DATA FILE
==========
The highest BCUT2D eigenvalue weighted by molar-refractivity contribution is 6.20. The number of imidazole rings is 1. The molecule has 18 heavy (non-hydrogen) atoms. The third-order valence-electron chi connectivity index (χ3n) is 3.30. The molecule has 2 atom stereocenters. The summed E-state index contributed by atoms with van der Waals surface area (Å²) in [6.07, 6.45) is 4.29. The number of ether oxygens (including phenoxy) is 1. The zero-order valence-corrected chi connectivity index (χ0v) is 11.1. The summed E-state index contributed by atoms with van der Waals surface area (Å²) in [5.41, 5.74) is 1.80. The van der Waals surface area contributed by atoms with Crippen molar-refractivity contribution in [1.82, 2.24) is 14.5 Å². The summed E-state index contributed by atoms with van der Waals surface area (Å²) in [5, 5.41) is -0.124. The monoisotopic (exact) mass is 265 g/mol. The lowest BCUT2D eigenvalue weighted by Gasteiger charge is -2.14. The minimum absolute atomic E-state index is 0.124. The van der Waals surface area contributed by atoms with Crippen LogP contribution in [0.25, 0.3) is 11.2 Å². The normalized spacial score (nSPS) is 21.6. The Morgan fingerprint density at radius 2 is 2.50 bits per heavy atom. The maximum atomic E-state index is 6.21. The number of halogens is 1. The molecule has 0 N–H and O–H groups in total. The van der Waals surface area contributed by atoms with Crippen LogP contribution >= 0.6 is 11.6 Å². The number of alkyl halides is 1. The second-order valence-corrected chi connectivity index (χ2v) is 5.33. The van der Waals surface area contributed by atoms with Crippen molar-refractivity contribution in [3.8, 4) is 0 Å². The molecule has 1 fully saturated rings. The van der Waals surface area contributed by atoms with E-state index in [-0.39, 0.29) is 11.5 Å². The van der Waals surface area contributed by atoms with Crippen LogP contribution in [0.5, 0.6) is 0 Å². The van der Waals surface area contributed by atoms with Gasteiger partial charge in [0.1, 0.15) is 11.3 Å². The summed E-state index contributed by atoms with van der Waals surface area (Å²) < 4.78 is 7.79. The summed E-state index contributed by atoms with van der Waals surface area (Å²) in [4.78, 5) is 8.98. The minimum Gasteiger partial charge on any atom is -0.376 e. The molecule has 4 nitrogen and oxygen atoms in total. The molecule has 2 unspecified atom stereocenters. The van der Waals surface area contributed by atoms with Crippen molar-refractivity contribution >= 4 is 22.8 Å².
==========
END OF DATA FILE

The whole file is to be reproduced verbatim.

The highest BCUT2D eigenvalue weighted by molar-refractivity contribution is 6.20. The number of imidazole rings is 1. The molecule has 18 heavy (non-hydrogen) atoms. The third-order valence-electron chi connectivity index (χ3n) is 3.30. The molecule has 2 atom stereocenters. The summed E-state index contributed by atoms with van der Waals surface area (Å²) in [6.07, 6.45) is 4.29. The number of ether oxygens (including phenoxy) is 1. The zero-order valence-corrected chi connectivity index (χ0v) is 11.1. The summed E-state index contributed by atoms with van der Waals surface area (Å²) in [5.41, 5.74) is 1.80. The van der Waals surface area contributed by atoms with Crippen molar-refractivity contribution in [1.82, 2.24) is 14.5 Å². The summed E-state index contributed by atoms with van der Waals surface area (Å²) in [5, 5.41) is -0.124. The monoisotopic (exact) mass is 265 g/mol. The lowest BCUT2D eigenvalue weighted by Gasteiger charge is -2.14. The minimum absolute atomic E-state index is 0.124. The van der Waals surface area contributed by atoms with Crippen LogP contribution in [0.25, 0.3) is 11.2 Å². The normalized spacial score (nSPS) is 21.6. The Morgan fingerprint density at radius 2 is 2.50 bits per heavy atom. The maximum atomic E-state index is 6.21. The number of halogens is 1. The molecule has 0 N–H and O–H groups in total. The van der Waals surface area contributed by atoms with Crippen LogP contribution >= 0.6 is 11.6 Å². The number of alkyl halides is 1. The second-order valence-corrected chi connectivity index (χ2v) is 5.33. The van der Waals surface area contributed by atoms with Crippen molar-refractivity contribution in [3.8, 4) is 0 Å². The molecule has 1 fully saturated rings. The van der Waals surface area contributed by atoms with E-state index in [-0.39, 0.29) is 11.5 Å². The van der Waals surface area contributed by atoms with Crippen LogP contribution in [0.5, 0.6) is 0 Å². The van der Waals surface area contributed by atoms with Gasteiger partial charge in [0.1, 0.15) is 11.3 Å². The summed E-state index contributed by atoms with van der Waals surface area (Å²) < 4.78 is 7.79. The summed E-state index contributed by atoms with van der Waals surface area (Å²) in [4.78, 5) is 8.98. The minimum Gasteiger partial charge on any atom is -0.376 e. The molecule has 4 nitrogen and oxygen atoms in total. The molecule has 2 unspecified atom stereocenters. The van der Waals surface area contributed by atoms with Crippen molar-refractivity contribution >= 4 is 22.8 Å².